Plans to build IDF military college in Jerusalem Forest draws protest

Peace Now dismissed the project as "a really stupid idea," and warned of dire international implications after the complex was approved.

July 16, 2015 18:54
1 minute read.
Jerusalem Forest Yad Vashem

A view of the Jerusalem Forest from Yad Vashem.. (photo credit: Wikimedia Commons)

After controversial plans to construct an IDF military college atop Mount Scopus were abruptly shelved earlier this month amid speculation of pronounced US pressure, new criticism has arisen over talk this week of alternately building the complex in the Jerusalem Forrest.

The proposed 42,000-square-meter college – initially planned beyond the Green Line between the Arab neighborhood of A-Tur and the Hebrew University – was approved by the Interior Ministry, Jerusalem Municipality and other relevant governing bodies nearly two years ago but immediately engendered controversy.

Indeed, when the proposal was brought to a vote by the Jerusalem Municipality’s Local and District Planning and Building Committees in 2013, Deputy Mayor Pepe Alalu (Meretz) vocally dismissed the project as politically motivated and divisive.

“Building an army college, especially over the 1967 Green Line, is very problematic,” Alalu said at the time.

Additionally, Peace Now dismissed the project as “a really stupid idea” and warned of dire international implications after the complex was approved.

Still, it garnered far-reaching support from Jerusalem Mayor Nir Barkat, who championed it, as well as many right-wing hardliners.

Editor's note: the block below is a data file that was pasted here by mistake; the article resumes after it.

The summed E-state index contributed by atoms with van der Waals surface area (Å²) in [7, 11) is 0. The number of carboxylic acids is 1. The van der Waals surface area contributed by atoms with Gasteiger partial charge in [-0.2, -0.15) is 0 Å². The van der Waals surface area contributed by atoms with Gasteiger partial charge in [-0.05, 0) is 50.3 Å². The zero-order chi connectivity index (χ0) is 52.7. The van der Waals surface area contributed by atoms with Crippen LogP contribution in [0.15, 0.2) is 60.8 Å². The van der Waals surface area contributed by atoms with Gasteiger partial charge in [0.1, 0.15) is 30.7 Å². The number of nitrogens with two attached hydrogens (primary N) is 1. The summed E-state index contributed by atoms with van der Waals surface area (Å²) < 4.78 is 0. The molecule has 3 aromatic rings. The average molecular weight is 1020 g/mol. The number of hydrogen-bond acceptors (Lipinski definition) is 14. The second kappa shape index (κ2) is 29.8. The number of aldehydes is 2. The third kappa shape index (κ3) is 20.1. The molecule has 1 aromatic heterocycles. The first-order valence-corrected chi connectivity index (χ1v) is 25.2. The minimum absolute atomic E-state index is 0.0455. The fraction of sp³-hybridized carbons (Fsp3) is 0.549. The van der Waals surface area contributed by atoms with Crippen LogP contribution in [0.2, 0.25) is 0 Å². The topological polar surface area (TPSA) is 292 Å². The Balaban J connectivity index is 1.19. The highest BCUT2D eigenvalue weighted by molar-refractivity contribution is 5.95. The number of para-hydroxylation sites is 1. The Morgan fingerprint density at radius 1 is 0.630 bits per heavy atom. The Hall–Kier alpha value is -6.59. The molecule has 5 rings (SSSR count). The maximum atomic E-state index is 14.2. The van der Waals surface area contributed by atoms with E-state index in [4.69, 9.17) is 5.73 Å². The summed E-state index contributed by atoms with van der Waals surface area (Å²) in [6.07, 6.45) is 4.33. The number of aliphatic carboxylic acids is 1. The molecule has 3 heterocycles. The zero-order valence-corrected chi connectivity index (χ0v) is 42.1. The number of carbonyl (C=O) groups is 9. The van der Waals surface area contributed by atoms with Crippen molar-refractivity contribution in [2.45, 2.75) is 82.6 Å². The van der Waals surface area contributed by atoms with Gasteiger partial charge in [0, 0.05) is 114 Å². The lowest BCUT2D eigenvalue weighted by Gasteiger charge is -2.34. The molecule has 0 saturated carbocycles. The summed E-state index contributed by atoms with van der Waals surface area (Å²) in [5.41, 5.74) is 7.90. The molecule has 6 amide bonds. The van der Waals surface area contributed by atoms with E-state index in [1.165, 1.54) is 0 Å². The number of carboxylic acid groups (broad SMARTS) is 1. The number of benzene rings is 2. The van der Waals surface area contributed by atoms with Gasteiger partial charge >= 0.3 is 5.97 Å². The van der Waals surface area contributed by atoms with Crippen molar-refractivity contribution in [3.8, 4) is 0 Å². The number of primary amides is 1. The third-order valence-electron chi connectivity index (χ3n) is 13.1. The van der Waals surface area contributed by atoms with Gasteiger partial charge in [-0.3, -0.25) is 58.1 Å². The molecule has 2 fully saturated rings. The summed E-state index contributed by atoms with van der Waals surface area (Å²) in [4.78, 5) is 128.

“We see bringing the IDF colleges to the city as a strategic step for the city’s future, the strengthening of its Zionist sector and young families,” the mayor said in a statement.

City Councilor Yair Gabbay (National Religious Party), who sat on both municipal committees, said the plan “strengthens us and our sovereignty in east Jerusalem.”

Meanwhile, alternate plans announced this week by the municipality and IDF to build the complex in the Jerusalem Forest also have resulted in controversy.

According to opponents – including environmentalists from the Society for the Protection of Nature in Israel, area residents and the Jewish National Fund – such a project would destroy an invaluable nature reserve and limit leisure activities in the forest.

Alternately, critics have suggested building the complex at an abandoned army base in the Beit Zayit area or Givat Ram, near the Hebrew University, despite the fact that those locations have been rejected previously.

The National Defense College is currently located at the Glilot junction in Herzliya, next to the central military intelligence base.

The move is part of an initiative to free up land for housing in the Gush Dan region, while bringing military infrastructure to economically depressed areas in the periphery and Jerusalem.

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